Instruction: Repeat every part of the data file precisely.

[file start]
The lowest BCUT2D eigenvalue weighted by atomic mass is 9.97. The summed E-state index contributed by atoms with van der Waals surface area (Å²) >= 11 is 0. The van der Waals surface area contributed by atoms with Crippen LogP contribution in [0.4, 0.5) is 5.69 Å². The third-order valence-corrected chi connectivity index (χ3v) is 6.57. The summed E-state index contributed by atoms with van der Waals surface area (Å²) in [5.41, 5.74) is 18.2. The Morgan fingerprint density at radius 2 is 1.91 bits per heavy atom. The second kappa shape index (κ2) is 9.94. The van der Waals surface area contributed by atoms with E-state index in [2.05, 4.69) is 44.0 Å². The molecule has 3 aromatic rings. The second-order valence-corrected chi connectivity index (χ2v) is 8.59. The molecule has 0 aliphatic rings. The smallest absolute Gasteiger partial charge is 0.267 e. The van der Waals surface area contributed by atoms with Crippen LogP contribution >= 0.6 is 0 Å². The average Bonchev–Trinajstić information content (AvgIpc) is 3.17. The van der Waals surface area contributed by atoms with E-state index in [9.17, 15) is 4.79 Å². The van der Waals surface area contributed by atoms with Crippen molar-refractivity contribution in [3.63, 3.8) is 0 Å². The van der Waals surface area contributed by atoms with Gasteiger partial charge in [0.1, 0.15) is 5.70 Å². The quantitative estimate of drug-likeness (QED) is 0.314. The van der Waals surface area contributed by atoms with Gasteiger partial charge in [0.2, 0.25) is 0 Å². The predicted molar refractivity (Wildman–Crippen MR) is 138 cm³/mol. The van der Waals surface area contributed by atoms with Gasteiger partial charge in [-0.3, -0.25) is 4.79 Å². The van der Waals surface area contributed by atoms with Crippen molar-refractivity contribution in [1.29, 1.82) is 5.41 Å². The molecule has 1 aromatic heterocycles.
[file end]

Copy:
The lowest BCUT2D eigenvalue weighted by atomic mass is 9.97. The summed E-state index contributed by atoms with van der Waals surface area (Å²) >= 11 is 0. The van der Waals surface area contributed by atoms with Crippen LogP contribution in [0.4, 0.5) is 5.69 Å². The third-order valence-corrected chi connectivity index (χ3v) is 6.57. The summed E-state index contributed by atoms with van der Waals surface area (Å²) in [5.41, 5.74) is 18.2. The Morgan fingerprint density at radius 2 is 1.91 bits per heavy atom. The second kappa shape index (κ2) is 9.94. The van der Waals surface area contributed by atoms with E-state index in [2.05, 4.69) is 44.0 Å². The molecule has 3 aromatic rings. The second-order valence-corrected chi connectivity index (χ2v) is 8.59. The molecule has 0 aliphatic rings. The smallest absolute Gasteiger partial charge is 0.267 e. The van der Waals surface area contributed by atoms with Crippen LogP contribution >= 0.6 is 0 Å². The average Bonchev–Trinajstić information content (AvgIpc) is 3.17. The van der Waals surface area contributed by atoms with E-state index in [9.17, 15) is 4.79 Å². The van der Waals surface area contributed by atoms with Crippen molar-refractivity contribution in [3.63, 3.8) is 0 Å². The van der Waals surface area contributed by atoms with Gasteiger partial charge in [0.1, 0.15) is 5.70 Å². The quantitative estimate of drug-likeness (QED) is 0.314. The van der Waals surface area contributed by atoms with Gasteiger partial charge in [0.2, 0.25) is 0 Å². The predicted molar refractivity (Wildman–Crippen MR) is 138 cm³/mol. The van der Waals surface area contributed by atoms with Gasteiger partial charge in [-0.3, -0.25) is 4.79 Å². The van der Waals surface area contributed by atoms with Crippen molar-refractivity contribution in [1.29, 1.82) is 5.41 Å². The molecule has 1 aromatic heterocycles.